The New Studies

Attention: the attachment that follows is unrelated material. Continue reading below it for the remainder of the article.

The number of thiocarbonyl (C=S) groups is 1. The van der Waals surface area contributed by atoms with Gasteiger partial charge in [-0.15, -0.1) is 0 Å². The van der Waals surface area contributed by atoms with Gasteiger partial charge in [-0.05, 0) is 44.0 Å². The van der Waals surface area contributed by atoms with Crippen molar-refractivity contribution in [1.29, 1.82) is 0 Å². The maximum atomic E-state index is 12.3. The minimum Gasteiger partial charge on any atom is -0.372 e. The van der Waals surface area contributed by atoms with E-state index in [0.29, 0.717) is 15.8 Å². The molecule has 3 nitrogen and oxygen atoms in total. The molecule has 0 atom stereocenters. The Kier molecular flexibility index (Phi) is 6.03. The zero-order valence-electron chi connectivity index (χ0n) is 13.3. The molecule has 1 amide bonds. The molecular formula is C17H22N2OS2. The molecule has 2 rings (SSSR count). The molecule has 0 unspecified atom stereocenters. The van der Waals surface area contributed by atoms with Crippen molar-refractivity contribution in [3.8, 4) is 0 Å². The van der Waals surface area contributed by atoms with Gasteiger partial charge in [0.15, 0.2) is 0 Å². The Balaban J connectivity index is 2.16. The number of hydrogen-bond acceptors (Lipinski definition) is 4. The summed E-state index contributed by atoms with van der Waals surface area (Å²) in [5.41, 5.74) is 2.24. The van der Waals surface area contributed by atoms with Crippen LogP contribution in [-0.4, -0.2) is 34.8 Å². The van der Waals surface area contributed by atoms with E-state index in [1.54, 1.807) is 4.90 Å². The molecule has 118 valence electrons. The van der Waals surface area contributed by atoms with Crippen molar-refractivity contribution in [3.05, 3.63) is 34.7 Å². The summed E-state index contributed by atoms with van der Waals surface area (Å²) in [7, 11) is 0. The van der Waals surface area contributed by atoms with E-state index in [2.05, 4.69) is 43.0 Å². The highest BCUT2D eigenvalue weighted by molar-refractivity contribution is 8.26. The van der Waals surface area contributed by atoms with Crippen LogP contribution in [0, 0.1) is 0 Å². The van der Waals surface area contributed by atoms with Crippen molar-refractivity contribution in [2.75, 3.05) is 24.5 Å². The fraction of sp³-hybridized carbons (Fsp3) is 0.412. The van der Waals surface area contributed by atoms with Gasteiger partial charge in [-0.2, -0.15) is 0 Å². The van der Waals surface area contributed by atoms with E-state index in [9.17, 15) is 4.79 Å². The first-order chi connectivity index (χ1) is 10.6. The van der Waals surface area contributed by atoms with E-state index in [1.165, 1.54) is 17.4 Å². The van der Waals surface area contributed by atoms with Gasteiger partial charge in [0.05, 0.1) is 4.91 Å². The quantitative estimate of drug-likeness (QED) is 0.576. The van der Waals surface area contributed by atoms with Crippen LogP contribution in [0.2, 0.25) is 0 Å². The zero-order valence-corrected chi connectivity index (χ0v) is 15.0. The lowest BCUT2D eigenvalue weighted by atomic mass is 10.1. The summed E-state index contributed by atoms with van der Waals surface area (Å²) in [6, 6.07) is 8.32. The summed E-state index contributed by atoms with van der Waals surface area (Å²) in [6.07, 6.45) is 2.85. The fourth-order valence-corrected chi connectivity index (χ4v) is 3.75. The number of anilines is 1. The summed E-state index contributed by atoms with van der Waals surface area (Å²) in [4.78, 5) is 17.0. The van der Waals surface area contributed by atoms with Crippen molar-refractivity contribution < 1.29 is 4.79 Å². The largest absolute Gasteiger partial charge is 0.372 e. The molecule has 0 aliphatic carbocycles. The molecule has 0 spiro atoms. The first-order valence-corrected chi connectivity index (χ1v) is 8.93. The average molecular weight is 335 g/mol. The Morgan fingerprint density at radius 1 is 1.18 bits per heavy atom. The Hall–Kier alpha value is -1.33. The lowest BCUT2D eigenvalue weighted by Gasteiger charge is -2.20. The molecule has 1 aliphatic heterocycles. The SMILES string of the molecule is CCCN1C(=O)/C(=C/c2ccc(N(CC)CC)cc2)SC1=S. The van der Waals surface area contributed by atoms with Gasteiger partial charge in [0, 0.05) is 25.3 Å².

Dr. Indunil Gunawardena and other colleagues of Dr. Sam Robinson from Flinders Private Hospital in Adelaide, Australia, reported outcomes of the combination of palate surgery and submucosal lingualplasty. Sam passed away far too young in October 2010 but was a widely-respected, innovative sleep apnea surgeon who developed the submucosal lingualplasty technique (illustrations below). This procedure involves physical removal of a portion of the tongue in the central area between the major blood vessels and nerves of the tongue, followed by additional removal of tissue towards the sides of the tongue but above those same blood vessels and nerves. Among midline glossectomy techniques, submucosal lingualplasty enables more tissue removal and also enables the surgeon to see any bleeding during surgery directly. Although this is more time-consuming and performed by few surgeons, it may be well-suited to those tongues that are particularly large. I was fortunate to discuss the procedure and learn so much from Sam, benefitting from his answers to my many questions about the procedure. While the procedure has numerous challenges, the importance of this paper is to show that the results were excellent. Three-quarters (74%, 20/27) achieve a major improvement in their breathing patterns, based on at least 50% reduction in the apnea-hypopnea index to a level below 15 events/hour (no or mild sleep apnea). The average apnea-hypopnea index decreased from 44 to 12 events/hour, and the improvement was even more dramatic for those with moderate-to-severe sleep apnea. In addition, there were improvements in sleepiness and snoring and relatively few complications.